The Supreme Court granted Dr. Canario's petition for certification to review the Appellate Division's prospective application of the Scafidi damage-apportionment rule. The Court also granted Fischer's cross-petition to review whether the trial court erred in not providing the ultimate outcome charge to the jury.
HELD: Based on a weighing of the three factors -- public policy, reliance, and the effect on the administration of Justice -- the damage-apportionment rule announced in Scafidi on May 24, 1990 applies to cases tried after the date of that opinion. In addition, the trial court erred in declining to give the ultimate outcome charge; that omission was capable of misleading the jury.
1. In Scafidi, the Court held that in a case where the evidence demonstrates that negligent medical treatment increased the risk of harm posed to a patient by a preexisting condition, defendant's liability is limited to the value of the lost chance for recovery attributable to defendant's negligence. The Scafidi rule was given prospective application; however, case law that has addressed the scope of prospectivity offers little guidance. (pp. 6-9)
2. In determining the scope of prospective application of the Scafidi damage-apportionment rule, three factors should be examined: (1) the purpose of the new rule of law and whether it would be advanced by retroactive application (the public-policy factor); (2) the reliance placed on the old rule by the parties and the community; and (3) the effect that retroactive application would have on the administration of Justice. Any decision concerning prospectivity involves questions of public policy and basic notions of judicial fairness. Because of public policy and fairness, courts often have applied a new rule of law to all pending and future cases. (pp. 9-17)
3. The public-policy factor is pivotal in determining the degree of prospectivity that should attach to the Scafidi damage-apportionment rule. Scafidi clarified what already was implicit under Evers v. Dollinger, namely, that damage apportionment is an essential complement of Evers ' increased risk theory. Principles of fundamental fairness dictate that a physician's liability in a medical malpractice action be limited to the value of lost chance for recovery attributable to the doctor's negligence. Moreover, the rule serves an important societal interest as it relates to the increasing costs of medical care. (pp. 17-19)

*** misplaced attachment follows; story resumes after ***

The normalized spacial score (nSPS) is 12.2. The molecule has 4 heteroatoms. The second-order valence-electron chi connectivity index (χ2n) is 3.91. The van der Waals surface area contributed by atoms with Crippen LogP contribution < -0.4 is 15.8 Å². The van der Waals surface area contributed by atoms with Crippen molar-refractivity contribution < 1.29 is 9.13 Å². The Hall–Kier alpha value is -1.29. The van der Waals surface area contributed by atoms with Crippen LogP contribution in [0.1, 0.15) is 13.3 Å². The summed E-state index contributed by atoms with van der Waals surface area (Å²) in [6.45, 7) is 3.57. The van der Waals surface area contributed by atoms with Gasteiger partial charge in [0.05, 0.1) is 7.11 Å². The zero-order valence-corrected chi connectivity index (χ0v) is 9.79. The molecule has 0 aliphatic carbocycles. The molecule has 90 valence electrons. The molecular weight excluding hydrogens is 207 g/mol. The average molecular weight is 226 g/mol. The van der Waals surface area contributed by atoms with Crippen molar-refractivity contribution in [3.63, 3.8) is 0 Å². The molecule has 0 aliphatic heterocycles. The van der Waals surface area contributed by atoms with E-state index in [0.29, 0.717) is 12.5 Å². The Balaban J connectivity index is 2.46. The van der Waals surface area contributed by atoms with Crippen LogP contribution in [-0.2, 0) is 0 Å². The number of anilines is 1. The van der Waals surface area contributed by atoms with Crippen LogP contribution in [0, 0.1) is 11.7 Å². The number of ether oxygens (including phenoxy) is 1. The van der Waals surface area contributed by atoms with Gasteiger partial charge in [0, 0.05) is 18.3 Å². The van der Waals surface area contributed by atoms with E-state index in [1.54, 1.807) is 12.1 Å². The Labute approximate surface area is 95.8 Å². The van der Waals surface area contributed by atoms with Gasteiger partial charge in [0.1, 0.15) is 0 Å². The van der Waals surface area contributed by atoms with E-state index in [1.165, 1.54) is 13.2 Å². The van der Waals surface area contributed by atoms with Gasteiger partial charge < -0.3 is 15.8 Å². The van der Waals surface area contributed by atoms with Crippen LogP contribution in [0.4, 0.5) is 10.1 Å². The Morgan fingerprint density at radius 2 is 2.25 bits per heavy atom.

4. A purely prospective application of the damage-apportionment rule would clearly frustrate the purpose of Scafidi. Although the rule represents a significant change in the law, it was foreshadowed by Evers and Fosgate and was, therefore, not unexpected. Application of the damage-apportionment rule does not upset any reliance interest and neither party can show that they would be unfairly prejudiced by the application of the rule. Application of the rule to cases tried after May 24, 1990 would not necessitate any retrials, thereby comporting with the third factor, administrative efficiency. (pp. 19-21)
5. The value of an ultimate outcome charge in lost-chance cases is that it informs the jurors of the effect of their causation apportionment. The charge makes clear that they are to award full damages, and the trial court will make any necessary adjustments to those findings. Thus, when the Scafidi damage-apportionment rule is applicable, an ultimate outcome charge generally should be given. In this case, an ultimate outcome charge should have been given by the trial court to prevent juror confusion and the possibility that jurors carried the fifty percent proximate cause figure into their deliberations on damages. (pp. 21-27)
Judgment of the Appellate Division is REVERSED and the matter is REMANDED to the trial court for a new trial on damages only in accordance with this opinion.